A modeling study to inform screening and testing interventions for the control of SARS-CoV-2 on university campuses.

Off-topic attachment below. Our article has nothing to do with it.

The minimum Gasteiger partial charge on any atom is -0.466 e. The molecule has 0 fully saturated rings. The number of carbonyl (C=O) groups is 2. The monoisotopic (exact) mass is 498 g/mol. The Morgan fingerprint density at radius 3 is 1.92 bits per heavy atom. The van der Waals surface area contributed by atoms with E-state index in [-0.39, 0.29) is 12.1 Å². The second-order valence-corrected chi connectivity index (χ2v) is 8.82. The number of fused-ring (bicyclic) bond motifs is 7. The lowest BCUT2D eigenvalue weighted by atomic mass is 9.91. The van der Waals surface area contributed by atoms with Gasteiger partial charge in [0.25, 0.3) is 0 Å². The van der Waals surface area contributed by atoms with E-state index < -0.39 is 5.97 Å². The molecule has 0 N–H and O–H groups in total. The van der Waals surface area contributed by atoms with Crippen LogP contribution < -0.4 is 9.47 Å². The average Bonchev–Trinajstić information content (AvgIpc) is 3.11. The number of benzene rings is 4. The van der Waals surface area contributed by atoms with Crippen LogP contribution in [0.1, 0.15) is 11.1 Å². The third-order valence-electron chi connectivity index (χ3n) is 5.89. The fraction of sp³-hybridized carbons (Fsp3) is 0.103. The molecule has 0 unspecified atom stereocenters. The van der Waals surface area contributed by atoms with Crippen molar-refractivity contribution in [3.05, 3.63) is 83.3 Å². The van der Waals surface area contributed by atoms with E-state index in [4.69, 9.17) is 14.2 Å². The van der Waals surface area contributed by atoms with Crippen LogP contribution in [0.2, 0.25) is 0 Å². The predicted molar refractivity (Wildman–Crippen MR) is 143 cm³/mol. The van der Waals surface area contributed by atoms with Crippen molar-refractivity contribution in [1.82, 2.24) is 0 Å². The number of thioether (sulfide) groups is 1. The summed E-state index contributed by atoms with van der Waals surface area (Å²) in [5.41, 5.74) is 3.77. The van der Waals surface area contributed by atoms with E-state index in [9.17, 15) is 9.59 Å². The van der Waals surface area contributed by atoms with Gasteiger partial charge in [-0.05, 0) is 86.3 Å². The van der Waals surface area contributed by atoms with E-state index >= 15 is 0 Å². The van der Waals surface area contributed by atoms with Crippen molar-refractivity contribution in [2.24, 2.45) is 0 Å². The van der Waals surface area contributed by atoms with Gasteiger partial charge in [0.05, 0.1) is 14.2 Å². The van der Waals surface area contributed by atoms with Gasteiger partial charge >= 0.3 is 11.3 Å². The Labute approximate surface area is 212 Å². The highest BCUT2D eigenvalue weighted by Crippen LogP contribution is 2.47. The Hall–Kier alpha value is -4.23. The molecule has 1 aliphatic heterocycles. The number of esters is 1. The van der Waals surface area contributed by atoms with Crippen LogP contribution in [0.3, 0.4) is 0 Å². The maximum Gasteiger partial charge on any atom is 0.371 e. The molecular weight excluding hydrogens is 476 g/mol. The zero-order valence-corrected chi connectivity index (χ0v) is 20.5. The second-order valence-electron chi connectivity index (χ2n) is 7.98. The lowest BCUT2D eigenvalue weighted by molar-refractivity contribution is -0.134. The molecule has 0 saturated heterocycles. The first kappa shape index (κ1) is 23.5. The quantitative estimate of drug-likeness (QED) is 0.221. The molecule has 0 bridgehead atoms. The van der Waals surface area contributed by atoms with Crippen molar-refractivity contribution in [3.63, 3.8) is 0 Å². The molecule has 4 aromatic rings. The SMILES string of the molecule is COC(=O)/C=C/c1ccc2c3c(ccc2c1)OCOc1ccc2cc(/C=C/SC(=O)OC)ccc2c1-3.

University administrators face decisions about how to safely return and maintain students, staff and faculty on campus throughout the 2020-21 school year. We developed a susceptible-exposed-infectious-recovered (SEIR) deterministic compartmental transmission model of SARS-CoV-2 among university students, staff, and faculty. Our goals were to inform planning at our own university, Emory University, a medium-sized university with around 15,000 students and 15,000 faculty and staff, and to provide a flexible modeling framework to inform the planning efforts at similar academic institutions. Control strategies of isolation and quarantine are initiated by screening (regardless of symptoms) or testing (of symptomatic individuals). We explored a range of screening and testing frequencies and performed a probabilistic sensitivity analysis. We found that among students, monthly and weekly screening can reduce cumulative incidence by 59% and 87%, respectively, while testing with a 2-, 4- and 7-day delay between onset of infectiousness and testing results in an 84%, 74% and 55% reduction in cumulative incidence. Smaller reductions were observed among staff and faculty. Community-introduction of SARS-CoV-2 onto campus may be controlled with testing, isolation, contract tracing and quarantine. Screening would need to be performed at least weekly to have substantial reductions beyond disease surveillance. This model can also inform resource requirements of diagnostic capacity and isolation/quarantine facilities associated with different strategies.

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